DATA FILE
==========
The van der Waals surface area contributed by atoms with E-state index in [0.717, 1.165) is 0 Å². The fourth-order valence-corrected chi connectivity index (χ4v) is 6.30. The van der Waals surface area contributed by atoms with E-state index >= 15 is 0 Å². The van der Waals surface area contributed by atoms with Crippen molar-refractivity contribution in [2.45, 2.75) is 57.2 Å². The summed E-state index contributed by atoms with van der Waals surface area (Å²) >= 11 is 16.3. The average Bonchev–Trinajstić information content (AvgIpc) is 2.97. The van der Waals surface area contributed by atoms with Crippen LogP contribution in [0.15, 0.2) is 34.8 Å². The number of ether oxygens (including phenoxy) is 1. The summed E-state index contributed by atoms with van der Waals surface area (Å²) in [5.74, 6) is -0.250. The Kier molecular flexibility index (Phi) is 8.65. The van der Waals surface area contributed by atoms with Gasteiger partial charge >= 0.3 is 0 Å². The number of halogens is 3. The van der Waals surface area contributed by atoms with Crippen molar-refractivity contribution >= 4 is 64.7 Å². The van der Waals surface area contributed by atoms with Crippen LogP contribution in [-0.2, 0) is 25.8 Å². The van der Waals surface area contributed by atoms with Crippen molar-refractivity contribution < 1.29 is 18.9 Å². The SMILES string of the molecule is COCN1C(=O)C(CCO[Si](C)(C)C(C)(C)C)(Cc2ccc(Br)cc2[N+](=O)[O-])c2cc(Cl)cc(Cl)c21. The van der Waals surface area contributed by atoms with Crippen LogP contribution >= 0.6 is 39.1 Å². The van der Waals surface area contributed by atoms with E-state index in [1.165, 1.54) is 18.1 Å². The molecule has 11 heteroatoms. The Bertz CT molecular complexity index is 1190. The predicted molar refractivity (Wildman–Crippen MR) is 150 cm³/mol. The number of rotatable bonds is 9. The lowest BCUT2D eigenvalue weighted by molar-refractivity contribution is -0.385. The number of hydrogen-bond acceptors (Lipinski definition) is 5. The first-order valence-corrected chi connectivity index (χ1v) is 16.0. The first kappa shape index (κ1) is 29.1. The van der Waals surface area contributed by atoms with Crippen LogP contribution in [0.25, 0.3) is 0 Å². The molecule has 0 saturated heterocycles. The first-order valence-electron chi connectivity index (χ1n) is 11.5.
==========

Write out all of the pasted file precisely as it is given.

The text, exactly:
The van der Waals surface area contributed by atoms with E-state index in [0.717, 1.165) is 0 Å². The fourth-order valence-corrected chi connectivity index (χ4v) is 6.30. The van der Waals surface area contributed by atoms with E-state index >= 15 is 0 Å². The van der Waals surface area contributed by atoms with Crippen molar-refractivity contribution in [2.45, 2.75) is 57.2 Å². The summed E-state index contributed by atoms with van der Waals surface area (Å²) >= 11 is 16.3. The average Bonchev–Trinajstić information content (AvgIpc) is 2.97. The van der Waals surface area contributed by atoms with Crippen LogP contribution in [0.15, 0.2) is 34.8 Å². The number of ether oxygens (including phenoxy) is 1. The summed E-state index contributed by atoms with van der Waals surface area (Å²) in [5.74, 6) is -0.250. The Kier molecular flexibility index (Phi) is 8.65. The van der Waals surface area contributed by atoms with Gasteiger partial charge >= 0.3 is 0 Å². The number of halogens is 3. The van der Waals surface area contributed by atoms with Crippen molar-refractivity contribution >= 4 is 64.7 Å². The van der Waals surface area contributed by atoms with Crippen LogP contribution in [-0.2, 0) is 25.8 Å². The van der Waals surface area contributed by atoms with Crippen molar-refractivity contribution < 1.29 is 18.9 Å². The SMILES string of the molecule is COCN1C(=O)C(CCO[Si](C)(C)C(C)(C)C)(Cc2ccc(Br)cc2[N+](=O)[O-])c2cc(Cl)cc(Cl)c21. The van der Waals surface area contributed by atoms with Crippen LogP contribution >= 0.6 is 39.1 Å². The van der Waals surface area contributed by atoms with E-state index in [1.165, 1.54) is 18.1 Å². The molecule has 11 heteroatoms. The Bertz CT molecular complexity index is 1190. The predicted molar refractivity (Wildman–Crippen MR) is 150 cm³/mol. The number of rotatable bonds is 9. The lowest BCUT2D eigenvalue weighted by molar-refractivity contribution is -0.385. The number of hydrogen-bond acceptors (Lipinski definition) is 5. The first-order valence-corrected chi connectivity index (χ1v) is 16.0. The first kappa shape index (κ1) is 29.1. The van der Waals surface area contributed by atoms with Crippen LogP contribution in [0.25, 0.3) is 0 Å². The molecule has 0 saturated heterocycles. The first-order valence-electron chi connectivity index (χ1n) is 11.5.